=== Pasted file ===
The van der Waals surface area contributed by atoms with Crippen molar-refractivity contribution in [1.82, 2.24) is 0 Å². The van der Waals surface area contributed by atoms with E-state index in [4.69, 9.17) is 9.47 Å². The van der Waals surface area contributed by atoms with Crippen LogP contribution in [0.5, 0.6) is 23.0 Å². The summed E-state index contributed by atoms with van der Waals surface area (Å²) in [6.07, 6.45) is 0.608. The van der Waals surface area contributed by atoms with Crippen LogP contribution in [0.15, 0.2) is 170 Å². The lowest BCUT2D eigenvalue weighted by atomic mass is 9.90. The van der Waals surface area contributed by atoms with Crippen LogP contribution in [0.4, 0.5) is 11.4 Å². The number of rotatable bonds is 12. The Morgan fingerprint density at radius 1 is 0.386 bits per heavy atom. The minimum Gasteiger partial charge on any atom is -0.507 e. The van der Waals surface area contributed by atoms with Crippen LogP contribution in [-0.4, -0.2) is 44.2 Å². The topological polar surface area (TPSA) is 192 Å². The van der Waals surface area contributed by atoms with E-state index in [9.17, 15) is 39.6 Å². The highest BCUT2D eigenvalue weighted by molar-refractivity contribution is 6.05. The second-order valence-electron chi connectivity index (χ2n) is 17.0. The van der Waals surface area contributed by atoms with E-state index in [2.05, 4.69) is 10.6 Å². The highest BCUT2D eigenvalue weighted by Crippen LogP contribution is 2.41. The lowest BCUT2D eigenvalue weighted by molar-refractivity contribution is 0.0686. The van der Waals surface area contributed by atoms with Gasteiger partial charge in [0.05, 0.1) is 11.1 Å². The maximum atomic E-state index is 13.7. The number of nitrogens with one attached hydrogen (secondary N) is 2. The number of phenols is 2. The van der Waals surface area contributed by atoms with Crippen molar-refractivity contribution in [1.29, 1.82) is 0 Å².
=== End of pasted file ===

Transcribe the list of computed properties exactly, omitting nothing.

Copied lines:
The van der Waals surface area contributed by atoms with Crippen molar-refractivity contribution in [1.82, 2.24) is 0 Å². The van der Waals surface area contributed by atoms with E-state index in [4.69, 9.17) is 9.47 Å². The van der Waals surface area contributed by atoms with Crippen LogP contribution in [0.5, 0.6) is 23.0 Å². The summed E-state index contributed by atoms with van der Waals surface area (Å²) in [6.07, 6.45) is 0.608. The van der Waals surface area contributed by atoms with Crippen LogP contribution in [0.15, 0.2) is 170 Å². The lowest BCUT2D eigenvalue weighted by atomic mass is 9.90. The van der Waals surface area contributed by atoms with Crippen LogP contribution in [0.4, 0.5) is 11.4 Å². The number of rotatable bonds is 12. The Morgan fingerprint density at radius 1 is 0.386 bits per heavy atom. The minimum Gasteiger partial charge on any atom is -0.507 e. The van der Waals surface area contributed by atoms with Crippen LogP contribution in [-0.4, -0.2) is 44.2 Å². The topological polar surface area (TPSA) is 192 Å². The van der Waals surface area contributed by atoms with E-state index in [9.17, 15) is 39.6 Å². The highest BCUT2D eigenvalue weighted by molar-refractivity contribution is 6.05. The second-order valence-electron chi connectivity index (χ2n) is 17.0. The van der Waals surface area contributed by atoms with E-state index in [2.05, 4.69) is 10.6 Å². The highest BCUT2D eigenvalue weighted by Crippen LogP contribution is 2.41. The lowest BCUT2D eigenvalue weighted by molar-refractivity contribution is 0.0686. The van der Waals surface area contributed by atoms with Gasteiger partial charge in [0.05, 0.1) is 11.1 Å². The maximum atomic E-state index is 13.7. The number of nitrogens with one attached hydrogen (secondary N) is 2. The number of phenols is 2. The van der Waals surface area contributed by atoms with Crippen molar-refractivity contribution in [1.29, 1.82) is 0 Å².